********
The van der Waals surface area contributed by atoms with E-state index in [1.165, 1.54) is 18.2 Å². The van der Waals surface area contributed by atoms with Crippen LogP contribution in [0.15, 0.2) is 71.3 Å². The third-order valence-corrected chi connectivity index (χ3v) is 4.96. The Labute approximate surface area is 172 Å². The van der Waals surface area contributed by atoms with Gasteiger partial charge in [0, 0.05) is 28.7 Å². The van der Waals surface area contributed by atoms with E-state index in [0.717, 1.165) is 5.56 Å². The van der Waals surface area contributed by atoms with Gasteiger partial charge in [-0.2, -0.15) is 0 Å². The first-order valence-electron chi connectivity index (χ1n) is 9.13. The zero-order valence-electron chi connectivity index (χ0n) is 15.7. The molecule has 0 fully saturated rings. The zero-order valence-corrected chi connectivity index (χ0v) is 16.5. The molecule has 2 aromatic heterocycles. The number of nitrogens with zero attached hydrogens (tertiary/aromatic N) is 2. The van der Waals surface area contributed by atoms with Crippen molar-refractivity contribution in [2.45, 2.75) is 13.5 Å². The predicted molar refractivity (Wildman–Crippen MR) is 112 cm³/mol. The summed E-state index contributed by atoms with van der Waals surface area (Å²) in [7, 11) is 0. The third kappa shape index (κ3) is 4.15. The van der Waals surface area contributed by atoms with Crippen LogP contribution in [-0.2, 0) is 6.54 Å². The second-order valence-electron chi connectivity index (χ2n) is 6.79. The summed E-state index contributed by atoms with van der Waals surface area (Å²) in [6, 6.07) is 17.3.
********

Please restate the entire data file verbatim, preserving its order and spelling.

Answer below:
The van der Waals surface area contributed by atoms with E-state index in [1.165, 1.54) is 18.2 Å². The van der Waals surface area contributed by atoms with Crippen LogP contribution in [0.15, 0.2) is 71.3 Å². The third-order valence-corrected chi connectivity index (χ3v) is 4.96. The Labute approximate surface area is 172 Å². The van der Waals surface area contributed by atoms with Gasteiger partial charge in [0, 0.05) is 28.7 Å². The van der Waals surface area contributed by atoms with E-state index in [0.717, 1.165) is 5.56 Å². The van der Waals surface area contributed by atoms with Gasteiger partial charge in [-0.2, -0.15) is 0 Å². The first-order valence-electron chi connectivity index (χ1n) is 9.13. The zero-order valence-electron chi connectivity index (χ0n) is 15.7. The molecule has 0 fully saturated rings. The zero-order valence-corrected chi connectivity index (χ0v) is 16.5. The molecule has 2 aromatic heterocycles. The number of nitrogens with zero attached hydrogens (tertiary/aromatic N) is 2. The van der Waals surface area contributed by atoms with Crippen molar-refractivity contribution in [2.45, 2.75) is 13.5 Å². The predicted molar refractivity (Wildman–Crippen MR) is 112 cm³/mol. The summed E-state index contributed by atoms with van der Waals surface area (Å²) in [7, 11) is 0. The third kappa shape index (κ3) is 4.15. The van der Waals surface area contributed by atoms with Crippen LogP contribution in [-0.2, 0) is 6.54 Å². The second-order valence-electron chi connectivity index (χ2n) is 6.79. The summed E-state index contributed by atoms with van der Waals surface area (Å²) in [6, 6.07) is 17.3.